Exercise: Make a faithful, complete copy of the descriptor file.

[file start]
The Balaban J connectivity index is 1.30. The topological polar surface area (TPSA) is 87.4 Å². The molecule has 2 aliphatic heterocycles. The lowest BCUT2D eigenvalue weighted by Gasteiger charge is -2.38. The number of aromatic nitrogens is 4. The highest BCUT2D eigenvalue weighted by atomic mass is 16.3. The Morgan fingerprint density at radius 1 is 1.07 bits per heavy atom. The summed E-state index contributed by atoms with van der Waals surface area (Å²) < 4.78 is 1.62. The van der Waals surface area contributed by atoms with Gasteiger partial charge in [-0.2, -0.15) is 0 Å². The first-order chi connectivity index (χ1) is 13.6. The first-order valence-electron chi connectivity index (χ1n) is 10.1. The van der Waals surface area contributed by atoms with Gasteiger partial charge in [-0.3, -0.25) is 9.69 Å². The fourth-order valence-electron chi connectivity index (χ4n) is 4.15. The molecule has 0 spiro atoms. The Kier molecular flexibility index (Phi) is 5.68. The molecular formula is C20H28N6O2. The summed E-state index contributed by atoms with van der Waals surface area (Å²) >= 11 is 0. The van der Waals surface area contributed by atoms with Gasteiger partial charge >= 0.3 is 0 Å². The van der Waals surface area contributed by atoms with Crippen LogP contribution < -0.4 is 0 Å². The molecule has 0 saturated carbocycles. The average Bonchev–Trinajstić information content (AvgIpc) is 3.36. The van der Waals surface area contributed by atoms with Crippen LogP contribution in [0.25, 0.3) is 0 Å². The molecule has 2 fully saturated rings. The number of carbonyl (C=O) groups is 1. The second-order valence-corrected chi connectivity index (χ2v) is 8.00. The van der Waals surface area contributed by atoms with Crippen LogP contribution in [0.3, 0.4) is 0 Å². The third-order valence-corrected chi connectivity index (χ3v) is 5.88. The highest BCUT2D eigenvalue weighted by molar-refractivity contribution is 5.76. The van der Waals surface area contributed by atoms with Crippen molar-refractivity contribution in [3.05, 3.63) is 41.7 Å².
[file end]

The Balaban J connectivity index is 1.30. The topological polar surface area (TPSA) is 87.4 Å². The molecule has 2 aliphatic heterocycles. The lowest BCUT2D eigenvalue weighted by Gasteiger charge is -2.38. The number of aromatic nitrogens is 4. The highest BCUT2D eigenvalue weighted by atomic mass is 16.3. The Morgan fingerprint density at radius 1 is 1.07 bits per heavy atom. The summed E-state index contributed by atoms with van der Waals surface area (Å²) < 4.78 is 1.62. The van der Waals surface area contributed by atoms with Gasteiger partial charge in [-0.2, -0.15) is 0 Å². The first-order chi connectivity index (χ1) is 13.6. The first-order valence-electron chi connectivity index (χ1n) is 10.1. The van der Waals surface area contributed by atoms with Gasteiger partial charge in [-0.3, -0.25) is 9.69 Å². The fourth-order valence-electron chi connectivity index (χ4n) is 4.15. The molecule has 0 spiro atoms. The Kier molecular flexibility index (Phi) is 5.68. The molecular formula is C20H28N6O2. The summed E-state index contributed by atoms with van der Waals surface area (Å²) >= 11 is 0. The van der Waals surface area contributed by atoms with Gasteiger partial charge >= 0.3 is 0 Å². The van der Waals surface area contributed by atoms with Crippen LogP contribution < -0.4 is 0 Å². The molecule has 0 saturated carbocycles. The average Bonchev–Trinajstić information content (AvgIpc) is 3.36. The van der Waals surface area contributed by atoms with Crippen LogP contribution in [0.25, 0.3) is 0 Å². The molecule has 2 fully saturated rings. The number of carbonyl (C=O) groups is 1. The second-order valence-corrected chi connectivity index (χ2v) is 8.00. The van der Waals surface area contributed by atoms with Crippen LogP contribution in [0.3, 0.4) is 0 Å². The third-order valence-corrected chi connectivity index (χ3v) is 5.88. The highest BCUT2D eigenvalue weighted by molar-refractivity contribution is 5.76. The van der Waals surface area contributed by atoms with Crippen molar-refractivity contribution in [3.05, 3.63) is 41.7 Å².